Source: Courtesy of Wikimedia Commons
LEGAIC (Legaik, Legex), PAUL, Tsimshian chief; b. in Metlakatla (B.C.); m. Lydia, and they had at least two daughters; d. 2 Jan. 1894 in Port Simpson, B.C.
Legaic, who took the Christian name Paul at his baptism, belonged to a line of powerful coastal Tsimshian chiefs who bore the Legaic title, originally a Bella Bella name meaning “chief of the mountains.” The title was carried by at least four chiefs of the Tsimshian Eagle clan, whose traditional territories lie along the northern coast of mainland British Columbia between the mouths of the Nass and Skeena rivers. The first Legaic, probably Paul’s great-uncle, was the son of a Tsimshian Eagle woman from Metlakatla and a Bella Bella chief. When old enough, the young man returned from his birthplace at Kitimat (B.C.) to his mother’s home and was raised as the heir to his maternal uncle Chief Neyeswamak. It was this Legaic who in the second half of the 18th century built the trade empire that was to bring great wealth to the Eagles. The Legaics would come to control virtually all trade with the Hudson’s Bay Company at Fort Simpson (Port Simpson, B.C.) from their base at Metlakatla, 18 miles south of the fort. This was accomplished through the marriage in 1832 of the second Chief Legaic’s daughter to Dr John Frederick Kennedy of the HBC. Shortly after the post was moved to the site of present-day Port Simpson in 1834 the entire village, under the leadership of the second Legaic, Paul’s uncle, moved to Wild Rose Point near the new fort.
It is not known exactly when the third Legaic succeeded his uncle as chief at Fort Simpson, but it is recorded that he was head chief when William Duncan* of the Church Missionary Society arrived there in the fall of 1857. Legaic and Duncan established formal relations almost immediately. From the missionary’s viewpoint Legaic was a possible Christian convert, while from the chief’s perspective Duncan was an important addition to the Eagle clan.
In 1862 Duncan moved his mission to the old village of Metlakatla and began constructing a church and houses on a site belonging to the Eagles that came to be known as Mission Point. Initially Chief Legaic did not go with Duncan, but he made the move some months later with about 200 followers, partly in an attempt to secure the missionary as an ally in his constant struggle to maintain status, and perhaps partly to escape smallpox (an epidemic is known to have broken out at Fort Simpson shortly after Legaic left).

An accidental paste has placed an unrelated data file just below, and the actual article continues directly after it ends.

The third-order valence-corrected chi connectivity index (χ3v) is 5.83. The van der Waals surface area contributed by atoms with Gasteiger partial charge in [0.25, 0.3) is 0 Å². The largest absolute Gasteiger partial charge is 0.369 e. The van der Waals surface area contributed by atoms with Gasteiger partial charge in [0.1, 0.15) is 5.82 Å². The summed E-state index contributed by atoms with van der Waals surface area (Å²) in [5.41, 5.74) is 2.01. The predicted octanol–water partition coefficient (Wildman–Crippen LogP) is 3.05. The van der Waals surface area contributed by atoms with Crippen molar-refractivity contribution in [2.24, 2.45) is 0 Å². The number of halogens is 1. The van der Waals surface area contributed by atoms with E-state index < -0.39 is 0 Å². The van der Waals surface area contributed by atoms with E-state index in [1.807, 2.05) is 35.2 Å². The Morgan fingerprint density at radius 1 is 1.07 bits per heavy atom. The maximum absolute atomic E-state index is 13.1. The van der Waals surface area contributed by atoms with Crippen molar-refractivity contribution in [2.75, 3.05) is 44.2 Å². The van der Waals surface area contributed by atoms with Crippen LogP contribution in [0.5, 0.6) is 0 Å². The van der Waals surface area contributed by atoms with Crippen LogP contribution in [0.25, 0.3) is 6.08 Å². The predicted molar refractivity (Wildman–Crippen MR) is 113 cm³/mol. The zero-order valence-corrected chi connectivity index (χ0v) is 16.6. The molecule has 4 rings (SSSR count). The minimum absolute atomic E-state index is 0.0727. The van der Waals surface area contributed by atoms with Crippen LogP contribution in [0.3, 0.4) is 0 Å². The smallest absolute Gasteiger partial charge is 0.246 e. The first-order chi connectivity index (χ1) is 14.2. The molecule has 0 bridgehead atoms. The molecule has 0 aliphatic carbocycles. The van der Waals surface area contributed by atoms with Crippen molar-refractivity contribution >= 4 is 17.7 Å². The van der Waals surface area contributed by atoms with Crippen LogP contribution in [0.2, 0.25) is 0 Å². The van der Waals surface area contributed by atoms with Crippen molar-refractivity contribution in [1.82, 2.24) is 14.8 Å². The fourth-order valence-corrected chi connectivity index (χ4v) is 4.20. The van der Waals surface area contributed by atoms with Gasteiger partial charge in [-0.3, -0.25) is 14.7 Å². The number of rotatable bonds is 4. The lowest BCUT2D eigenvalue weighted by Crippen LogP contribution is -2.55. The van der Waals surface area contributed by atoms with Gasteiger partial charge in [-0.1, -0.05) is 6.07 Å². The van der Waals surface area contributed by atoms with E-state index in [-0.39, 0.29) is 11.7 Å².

The struggle for status was certainly important to Legaic. By 1862 nine Tsimshian clans were living in the vicinity of Fort Simpson and, although he was recognized as the senior chief, a long-standing feud existed between his Eagle clan and the others. Legaic was able to maintain authority through the potlatch, which was, among the Tsimshians as among other native people on the northwest coast, the integrating institution through which individuals located their place within society. The Tsimshians and their neighbours had developed a hierarchical social structure based on the potlatch, but the internal safeguards of the system were for the most part lost by those groups who moved to Fort Simpson. There several chiefs of different clans were in closer contact, and thus intense competition was necessary to achieve status. The potlatches at Fort Simpson became ruinous because of the inflationary exchange called for by this rivalry.
Legaic’s position as head chief at the fort allowed him to monopolize Duncan’s attention, but in return the chief had been forced after 1857 to curtail potlatching, a practice the missionary condemned. The move to Metlakatla withdrew Legaic from rivalry with the other chiefs and made him the unchallenged head chief of his ancestral village. Through Duncan and his contacts Legaic was able to maintain his position as middleman in the trade between Indians and the HBC, and eventually to compete with the company and challenge its control of trade on the northwest coast. Legaic had a monopoly over trade with the tribes in the interior and on the northern coast, from the Gitksan-Carrier region to that of the Haidas, a territory corresponding to the commercial empire established by his predecessors. This situation changed only after the HBC was able to place a steamboat on the Skeena capable of navigating to the river forks and the post at Hazelton.